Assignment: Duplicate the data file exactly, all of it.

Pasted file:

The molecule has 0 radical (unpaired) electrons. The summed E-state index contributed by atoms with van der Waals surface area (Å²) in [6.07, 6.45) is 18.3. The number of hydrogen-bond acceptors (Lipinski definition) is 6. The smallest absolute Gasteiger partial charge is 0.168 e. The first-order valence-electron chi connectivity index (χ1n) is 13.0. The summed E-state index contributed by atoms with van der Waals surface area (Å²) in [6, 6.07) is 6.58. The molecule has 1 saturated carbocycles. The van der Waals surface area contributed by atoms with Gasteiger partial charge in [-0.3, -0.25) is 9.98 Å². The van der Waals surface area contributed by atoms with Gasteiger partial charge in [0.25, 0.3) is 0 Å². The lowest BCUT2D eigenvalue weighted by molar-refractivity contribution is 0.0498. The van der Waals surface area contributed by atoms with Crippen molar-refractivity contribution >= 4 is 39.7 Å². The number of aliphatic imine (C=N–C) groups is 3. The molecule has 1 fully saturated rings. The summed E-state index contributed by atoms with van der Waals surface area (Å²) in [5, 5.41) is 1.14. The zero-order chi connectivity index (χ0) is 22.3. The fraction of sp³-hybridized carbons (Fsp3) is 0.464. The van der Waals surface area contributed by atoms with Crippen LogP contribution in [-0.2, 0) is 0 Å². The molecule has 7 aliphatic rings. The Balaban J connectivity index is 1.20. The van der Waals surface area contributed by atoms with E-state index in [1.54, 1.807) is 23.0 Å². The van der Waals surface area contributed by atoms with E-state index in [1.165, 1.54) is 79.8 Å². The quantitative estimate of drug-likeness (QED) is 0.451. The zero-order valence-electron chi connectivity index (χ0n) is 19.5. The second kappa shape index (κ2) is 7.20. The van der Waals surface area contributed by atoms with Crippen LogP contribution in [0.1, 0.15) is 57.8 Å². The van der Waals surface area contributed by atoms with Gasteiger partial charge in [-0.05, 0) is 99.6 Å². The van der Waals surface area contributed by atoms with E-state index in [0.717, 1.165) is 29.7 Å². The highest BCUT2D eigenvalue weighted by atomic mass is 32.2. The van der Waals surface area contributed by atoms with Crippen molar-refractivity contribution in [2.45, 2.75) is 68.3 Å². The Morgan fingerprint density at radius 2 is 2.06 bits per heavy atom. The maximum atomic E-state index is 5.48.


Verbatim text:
The molecule has 0 radical (unpaired) electrons. The summed E-state index contributed by atoms with van der Waals surface area (Å²) in [6.07, 6.45) is 18.3. The number of hydrogen-bond acceptors (Lipinski definition) is 6. The smallest absolute Gasteiger partial charge is 0.168 e. The first-order valence-electron chi connectivity index (χ1n) is 13.0. The summed E-state index contributed by atoms with van der Waals surface area (Å²) in [6, 6.07) is 6.58. The molecule has 1 saturated carbocycles. The van der Waals surface area contributed by atoms with Gasteiger partial charge in [-0.3, -0.25) is 9.98 Å². The van der Waals surface area contributed by atoms with Gasteiger partial charge in [0.25, 0.3) is 0 Å². The lowest BCUT2D eigenvalue weighted by molar-refractivity contribution is 0.0498. The van der Waals surface area contributed by atoms with Crippen molar-refractivity contribution >= 4 is 39.7 Å². The number of aliphatic imine (C=N–C) groups is 3. The molecule has 1 fully saturated rings. The summed E-state index contributed by atoms with van der Waals surface area (Å²) in [5, 5.41) is 1.14. The zero-order chi connectivity index (χ0) is 22.3. The fraction of sp³-hybridized carbons (Fsp3) is 0.464. The van der Waals surface area contributed by atoms with Crippen LogP contribution in [-0.2, 0) is 0 Å². The molecule has 7 aliphatic rings. The Balaban J connectivity index is 1.20. The van der Waals surface area contributed by atoms with E-state index in [1.54, 1.807) is 23.0 Å². The van der Waals surface area contributed by atoms with E-state index in [1.165, 1.54) is 79.8 Å². The quantitative estimate of drug-likeness (QED) is 0.451. The zero-order valence-electron chi connectivity index (χ0n) is 19.5. The second kappa shape index (κ2) is 7.20. The van der Waals surface area contributed by atoms with Crippen LogP contribution in [0.1, 0.15) is 57.8 Å². The van der Waals surface area contributed by atoms with Gasteiger partial charge in [-0.05, 0) is 99.6 Å². The van der Waals surface area contributed by atoms with E-state index in [0.717, 1.165) is 29.7 Å². The highest BCUT2D eigenvalue weighted by atomic mass is 32.2. The van der Waals surface area contributed by atoms with Crippen molar-refractivity contribution in [2.45, 2.75) is 68.3 Å². The Morgan fingerprint density at radius 2 is 2.06 bits per heavy atom. The maximum atomic E-state index is 5.48.